On a recent shift, Gianna Tomassetti, a 22-year-old physician’s assistant who works in an emergency room in Manhattan, was treating a Covid-19 patient who urgently needed to be intubated. Like all of Tomassetti’s patients, the woman had come to the hospital alone, and like a significant subset of them, she was still fully conscious despite gasping for breath. Doctors are learning that one of the cruel and unusual features of the coronavirus is that people may arrive at the hospital with oxygen levels so low it appears miraculous that they are even alive, let alone alert enough to understand the gravity of their predicament.
Tomassetti’s patient wanted to phone her brother to say goodbye before she was placed on a ventilator. The data is still inconclusive, but it’s likely that most coronavirus patients who are placed on ventilators never come off them (although the data is further skewed as, generally, only the sickest patients are placed on ventilators). The phone rang and rang. The brother wasn’t picking up. The woman’s oxygen levels were plummeting. If she wasn’t intubated soon, she would surely die. It wasn’t an assessment Tomassetti and her colleagues had had to make before – how long should they wait? How important is a goodbye?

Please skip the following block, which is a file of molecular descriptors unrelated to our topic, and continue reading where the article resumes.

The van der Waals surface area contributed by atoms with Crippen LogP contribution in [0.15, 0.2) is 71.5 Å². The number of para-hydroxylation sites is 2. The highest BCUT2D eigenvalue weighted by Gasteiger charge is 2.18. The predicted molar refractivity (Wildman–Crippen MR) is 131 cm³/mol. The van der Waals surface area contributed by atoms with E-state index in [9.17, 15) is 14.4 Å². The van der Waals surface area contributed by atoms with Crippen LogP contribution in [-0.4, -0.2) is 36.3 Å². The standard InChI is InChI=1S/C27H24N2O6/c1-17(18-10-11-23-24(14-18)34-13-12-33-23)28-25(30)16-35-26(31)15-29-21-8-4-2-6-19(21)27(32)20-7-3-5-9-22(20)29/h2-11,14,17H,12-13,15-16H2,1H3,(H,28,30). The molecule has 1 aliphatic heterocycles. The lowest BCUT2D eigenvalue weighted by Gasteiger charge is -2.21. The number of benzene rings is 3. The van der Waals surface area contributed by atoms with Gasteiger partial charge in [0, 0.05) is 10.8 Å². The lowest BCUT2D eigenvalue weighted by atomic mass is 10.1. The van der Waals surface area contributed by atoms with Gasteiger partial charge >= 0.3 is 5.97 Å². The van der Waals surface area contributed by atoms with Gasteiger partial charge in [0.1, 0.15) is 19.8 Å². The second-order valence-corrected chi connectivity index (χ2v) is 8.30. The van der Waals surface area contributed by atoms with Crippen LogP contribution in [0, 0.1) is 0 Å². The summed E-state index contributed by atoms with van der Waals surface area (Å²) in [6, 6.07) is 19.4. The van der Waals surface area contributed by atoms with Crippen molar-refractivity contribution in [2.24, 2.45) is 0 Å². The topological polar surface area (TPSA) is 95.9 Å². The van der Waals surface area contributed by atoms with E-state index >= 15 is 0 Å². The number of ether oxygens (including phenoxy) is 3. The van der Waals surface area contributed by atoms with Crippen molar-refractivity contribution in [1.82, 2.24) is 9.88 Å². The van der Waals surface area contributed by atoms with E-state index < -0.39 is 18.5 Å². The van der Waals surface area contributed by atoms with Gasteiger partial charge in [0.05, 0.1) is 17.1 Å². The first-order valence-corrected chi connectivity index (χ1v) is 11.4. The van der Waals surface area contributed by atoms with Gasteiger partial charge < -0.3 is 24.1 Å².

New York City’s medics are on the frontline of the new global epicentre of the coronavirus pandemic. By 27 April, almost 17,000 people in the city were thought to have died from Covid-19, equivalent to more than one in 500 residents.
In late March, doctors found their hospitals transformed, almost overnight. Emergency rooms began to resemble ICU units and medics from across the hospital were drafted to help out in ever-expanding Covid-19 wards. Battling a new disease as beds, medical equipment and supplies of their own protective gear dwindled, they were forced to improvise and to learn on the job. They fought to save lives and when they could not save them, they tried to facilitate goodbyes. While visitors remain barred from hospitals to prevent the virus spreading further, medical staff are learning how to break hard news by telephone.
“I’ve never experienced anything like this. I’ve never been afraid for my own life when going to work before,” Jules Beale, a paediatric neurologist now working on a dedicated adult Covid-19 ward in Queens, told me by email. He knows five doctors who have fallen ill with the virus. One of them had died. The father of two has recently updated his will.